Blog: Training at Fraunhofer IFAM

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  • The largest production site of Daimler AG is Mercedes-Benz Werk Bremen where currently about 400,000 vehicles are produced each year. Most of these are the C-Class and in particular the GLC. On average each of these vehicles contains 14 kilograms of adhesive. Reason enough for Daimler adhesive expert Dr. Lars Höper, in collaboration with Fraunhofer IFAM, to have developed a tailored training course for Werk Bremen and other production facilities.

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  • Many components in trains that were previously screwed or welded together are nowadays held together with adhesives. To ensure that the trains always arrive safely at their destination, Uwe Berger supervises each step of adhesive bonding work at DB Fahrzeuginstandhaltung GmbH in Werk Krefeld. He is the supervisor in charge (SIC) of adhesive bonding work at the company.

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  • From classical mass production to innovative, individualized, high-quality products – that is now the vision of manufacturing industry in China. The key for realizing this goal is optimally trained employees to drive innovation within companies. Workforce training is hence in demand in China like never before. Since 2012 the Training Center for Adhesive Bonding Technology at Fraunhofer IFAM has worked closely with the Shanghai based Shanghai Yifa Bonding Training Center to offer its training courses in the Chinese marketplace.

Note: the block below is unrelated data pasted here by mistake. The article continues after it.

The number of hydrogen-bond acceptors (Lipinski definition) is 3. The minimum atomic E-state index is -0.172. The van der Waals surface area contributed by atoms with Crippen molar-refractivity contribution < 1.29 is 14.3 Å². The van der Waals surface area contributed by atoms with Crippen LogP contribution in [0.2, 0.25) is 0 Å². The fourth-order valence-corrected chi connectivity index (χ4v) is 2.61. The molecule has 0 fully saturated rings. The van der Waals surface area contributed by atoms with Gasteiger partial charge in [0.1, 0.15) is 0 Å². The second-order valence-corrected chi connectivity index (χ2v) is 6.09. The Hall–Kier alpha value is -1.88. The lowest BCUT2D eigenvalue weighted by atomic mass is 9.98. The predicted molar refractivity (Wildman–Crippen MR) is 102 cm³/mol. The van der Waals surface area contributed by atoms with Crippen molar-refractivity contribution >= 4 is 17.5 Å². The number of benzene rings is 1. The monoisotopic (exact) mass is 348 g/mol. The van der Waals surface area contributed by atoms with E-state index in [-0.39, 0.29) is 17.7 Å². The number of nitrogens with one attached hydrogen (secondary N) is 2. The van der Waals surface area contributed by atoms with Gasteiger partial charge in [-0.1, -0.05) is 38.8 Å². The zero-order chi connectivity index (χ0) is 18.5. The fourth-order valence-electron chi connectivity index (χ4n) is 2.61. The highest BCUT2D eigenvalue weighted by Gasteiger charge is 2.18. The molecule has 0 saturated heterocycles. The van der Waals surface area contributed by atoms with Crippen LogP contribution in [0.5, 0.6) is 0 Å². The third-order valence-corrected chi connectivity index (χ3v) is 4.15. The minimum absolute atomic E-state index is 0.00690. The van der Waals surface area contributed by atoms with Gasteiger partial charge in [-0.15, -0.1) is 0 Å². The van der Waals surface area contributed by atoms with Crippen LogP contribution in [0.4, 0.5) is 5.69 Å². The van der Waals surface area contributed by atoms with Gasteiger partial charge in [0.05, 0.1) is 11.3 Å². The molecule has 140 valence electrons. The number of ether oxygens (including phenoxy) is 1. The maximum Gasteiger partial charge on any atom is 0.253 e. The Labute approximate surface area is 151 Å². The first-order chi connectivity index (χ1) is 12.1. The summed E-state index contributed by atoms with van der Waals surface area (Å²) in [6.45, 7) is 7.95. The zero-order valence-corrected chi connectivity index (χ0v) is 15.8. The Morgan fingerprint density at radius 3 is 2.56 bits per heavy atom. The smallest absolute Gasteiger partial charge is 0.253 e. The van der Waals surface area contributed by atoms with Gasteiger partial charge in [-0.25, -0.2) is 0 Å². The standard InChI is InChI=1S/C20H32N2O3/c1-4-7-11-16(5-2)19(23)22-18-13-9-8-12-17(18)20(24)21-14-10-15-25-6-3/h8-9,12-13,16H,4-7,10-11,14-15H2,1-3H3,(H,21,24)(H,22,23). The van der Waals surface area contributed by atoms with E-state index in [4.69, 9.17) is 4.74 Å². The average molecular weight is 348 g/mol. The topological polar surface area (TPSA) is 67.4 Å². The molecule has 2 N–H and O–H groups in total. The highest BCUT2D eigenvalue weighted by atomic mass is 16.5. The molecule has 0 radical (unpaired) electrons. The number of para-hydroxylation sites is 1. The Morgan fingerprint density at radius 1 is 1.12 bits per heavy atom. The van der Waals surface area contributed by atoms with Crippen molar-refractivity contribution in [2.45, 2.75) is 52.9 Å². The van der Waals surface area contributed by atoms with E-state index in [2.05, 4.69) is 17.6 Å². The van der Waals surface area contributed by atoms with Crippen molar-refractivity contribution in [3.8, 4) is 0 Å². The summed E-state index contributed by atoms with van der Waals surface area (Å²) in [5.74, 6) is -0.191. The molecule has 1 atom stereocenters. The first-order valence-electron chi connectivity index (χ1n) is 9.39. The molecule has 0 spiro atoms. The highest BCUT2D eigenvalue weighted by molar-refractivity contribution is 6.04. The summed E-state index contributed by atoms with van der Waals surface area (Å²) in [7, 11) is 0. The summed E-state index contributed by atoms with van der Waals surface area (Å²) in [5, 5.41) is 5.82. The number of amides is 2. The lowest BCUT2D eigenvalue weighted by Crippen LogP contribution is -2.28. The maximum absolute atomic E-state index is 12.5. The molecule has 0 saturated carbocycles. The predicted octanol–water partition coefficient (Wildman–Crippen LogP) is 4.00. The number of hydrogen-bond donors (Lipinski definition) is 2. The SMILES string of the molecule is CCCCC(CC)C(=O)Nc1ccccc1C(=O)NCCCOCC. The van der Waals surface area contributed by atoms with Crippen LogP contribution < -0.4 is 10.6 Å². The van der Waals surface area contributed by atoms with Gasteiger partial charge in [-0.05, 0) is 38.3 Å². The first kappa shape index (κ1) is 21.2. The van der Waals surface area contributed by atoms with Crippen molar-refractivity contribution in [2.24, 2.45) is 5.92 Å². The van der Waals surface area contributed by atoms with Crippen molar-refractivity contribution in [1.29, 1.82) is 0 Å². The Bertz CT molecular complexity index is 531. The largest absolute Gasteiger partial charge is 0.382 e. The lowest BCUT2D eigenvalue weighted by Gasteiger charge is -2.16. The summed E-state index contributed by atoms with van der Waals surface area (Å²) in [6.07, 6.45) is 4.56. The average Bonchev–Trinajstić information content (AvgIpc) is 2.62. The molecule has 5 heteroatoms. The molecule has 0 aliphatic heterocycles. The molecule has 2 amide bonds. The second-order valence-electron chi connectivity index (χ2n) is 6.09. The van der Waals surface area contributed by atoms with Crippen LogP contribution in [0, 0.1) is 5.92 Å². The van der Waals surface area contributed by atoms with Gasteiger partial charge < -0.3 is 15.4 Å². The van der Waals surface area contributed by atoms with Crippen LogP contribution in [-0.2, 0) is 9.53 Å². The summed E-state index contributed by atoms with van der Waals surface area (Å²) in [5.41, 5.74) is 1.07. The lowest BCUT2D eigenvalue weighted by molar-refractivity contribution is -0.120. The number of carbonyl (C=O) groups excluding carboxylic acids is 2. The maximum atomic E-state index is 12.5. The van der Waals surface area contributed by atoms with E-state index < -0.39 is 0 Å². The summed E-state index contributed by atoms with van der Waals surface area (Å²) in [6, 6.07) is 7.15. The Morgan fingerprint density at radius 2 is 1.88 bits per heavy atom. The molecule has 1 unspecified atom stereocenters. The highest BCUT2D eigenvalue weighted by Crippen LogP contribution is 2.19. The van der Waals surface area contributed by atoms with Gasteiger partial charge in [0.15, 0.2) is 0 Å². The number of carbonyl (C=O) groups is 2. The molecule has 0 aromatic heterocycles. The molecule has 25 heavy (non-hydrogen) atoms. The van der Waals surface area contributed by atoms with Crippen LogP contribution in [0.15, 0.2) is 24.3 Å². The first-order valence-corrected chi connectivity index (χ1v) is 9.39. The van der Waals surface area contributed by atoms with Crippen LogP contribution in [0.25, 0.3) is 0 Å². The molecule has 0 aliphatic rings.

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  • The Composite Engineer training course is unique. It covers the entire life cycle of a fiber reinforced plastic component. This comprehensive course offered by the Training Center for Fiber Composite Technology at Fraunhofer IFAM is based on the expertise of the Fraunhofer Lightweight Design Alliance, namely the expertise and know-how of nine Fraunhofer institutes. Prof. Dr. Andreas Büter, Head of the Fraunhofer Lightweight Design Alliance, explains the added value of the modular nature of the course and the comparison with a swarm of bees.

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  • Like so many new materials and processes, natural fiber reinforced plastics were first developed out of necessity, when there was a steel shortage in the former DDR. Cotton from Central Asia was in contrast plentiful. This is the reason why it came to be that all the bodywork of Trabant cars was made from cotton fiber reinforced plastic, at the time a most novel material. Almost 100,000 tonnes of natural fiber reinforced plastics are processed today in Europe. Some 95% of this is in the automotive industry. Milan Kelch, now a Fraunhofer IFAM employee but an erstwhile member of the Biological Materials work group of Professor Müssig at Bremen University of Applied Sciences, developed cotton fiber reinforced plastics working with an international research team. The potential of these fascinating materials will be presented during the 3rd Bremen Fiber Composite Days on 27 and 28 March 2019.

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